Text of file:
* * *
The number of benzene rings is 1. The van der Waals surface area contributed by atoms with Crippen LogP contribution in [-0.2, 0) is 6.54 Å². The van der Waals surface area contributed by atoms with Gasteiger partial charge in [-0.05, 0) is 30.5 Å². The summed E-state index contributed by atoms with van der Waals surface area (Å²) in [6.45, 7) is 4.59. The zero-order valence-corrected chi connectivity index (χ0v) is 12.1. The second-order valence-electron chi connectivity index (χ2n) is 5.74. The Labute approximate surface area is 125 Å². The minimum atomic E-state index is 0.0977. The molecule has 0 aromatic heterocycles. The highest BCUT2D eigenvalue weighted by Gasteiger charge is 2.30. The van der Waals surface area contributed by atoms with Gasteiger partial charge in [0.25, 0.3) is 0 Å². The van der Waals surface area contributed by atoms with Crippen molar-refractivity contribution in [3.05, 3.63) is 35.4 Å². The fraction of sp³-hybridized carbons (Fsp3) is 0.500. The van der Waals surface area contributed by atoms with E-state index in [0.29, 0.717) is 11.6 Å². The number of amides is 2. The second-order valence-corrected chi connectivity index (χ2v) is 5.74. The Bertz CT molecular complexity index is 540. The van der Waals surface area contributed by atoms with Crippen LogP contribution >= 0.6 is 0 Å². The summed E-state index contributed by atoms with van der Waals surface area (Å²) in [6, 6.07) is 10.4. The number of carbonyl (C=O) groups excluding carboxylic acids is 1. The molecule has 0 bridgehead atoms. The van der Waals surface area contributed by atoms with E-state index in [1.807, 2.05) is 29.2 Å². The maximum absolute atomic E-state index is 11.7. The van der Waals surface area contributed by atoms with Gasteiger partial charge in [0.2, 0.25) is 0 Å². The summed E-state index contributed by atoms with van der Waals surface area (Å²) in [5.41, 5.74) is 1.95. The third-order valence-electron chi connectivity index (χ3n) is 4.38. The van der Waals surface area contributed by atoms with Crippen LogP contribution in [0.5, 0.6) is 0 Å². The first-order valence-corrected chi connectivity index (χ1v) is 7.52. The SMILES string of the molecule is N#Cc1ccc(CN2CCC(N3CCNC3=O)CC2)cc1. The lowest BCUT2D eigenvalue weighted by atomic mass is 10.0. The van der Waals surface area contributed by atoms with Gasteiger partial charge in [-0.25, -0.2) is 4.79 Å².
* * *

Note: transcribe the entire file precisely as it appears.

The number of benzene rings is 1. The van der Waals surface area contributed by atoms with Crippen LogP contribution in [-0.2, 0) is 6.54 Å². The van der Waals surface area contributed by atoms with Gasteiger partial charge in [-0.05, 0) is 30.5 Å². The summed E-state index contributed by atoms with van der Waals surface area (Å²) in [6.45, 7) is 4.59. The zero-order valence-corrected chi connectivity index (χ0v) is 12.1. The second-order valence-electron chi connectivity index (χ2n) is 5.74. The Labute approximate surface area is 125 Å². The minimum atomic E-state index is 0.0977. The molecule has 0 aromatic heterocycles. The highest BCUT2D eigenvalue weighted by Gasteiger charge is 2.30. The van der Waals surface area contributed by atoms with Gasteiger partial charge in [0.25, 0.3) is 0 Å². The van der Waals surface area contributed by atoms with Crippen molar-refractivity contribution in [3.05, 3.63) is 35.4 Å². The fraction of sp³-hybridized carbons (Fsp3) is 0.500. The van der Waals surface area contributed by atoms with E-state index in [0.29, 0.717) is 11.6 Å². The number of amides is 2. The second-order valence-corrected chi connectivity index (χ2v) is 5.74. The Bertz CT molecular complexity index is 540. The van der Waals surface area contributed by atoms with Crippen LogP contribution >= 0.6 is 0 Å². The summed E-state index contributed by atoms with van der Waals surface area (Å²) in [6, 6.07) is 10.4. The number of carbonyl (C=O) groups excluding carboxylic acids is 1. The molecule has 0 bridgehead atoms. The van der Waals surface area contributed by atoms with E-state index in [1.807, 2.05) is 29.2 Å². The maximum absolute atomic E-state index is 11.7. The van der Waals surface area contributed by atoms with Gasteiger partial charge in [0.2, 0.25) is 0 Å². The summed E-state index contributed by atoms with van der Waals surface area (Å²) in [5.41, 5.74) is 1.95. The third-order valence-electron chi connectivity index (χ3n) is 4.38. The van der Waals surface area contributed by atoms with Crippen LogP contribution in [0.5, 0.6) is 0 Å². The first-order valence-corrected chi connectivity index (χ1v) is 7.52. The SMILES string of the molecule is N#Cc1ccc(CN2CCC(N3CCNC3=O)CC2)cc1. The lowest BCUT2D eigenvalue weighted by atomic mass is 10.0. The van der Waals surface area contributed by atoms with Gasteiger partial charge in [-0.25, -0.2) is 4.79 Å².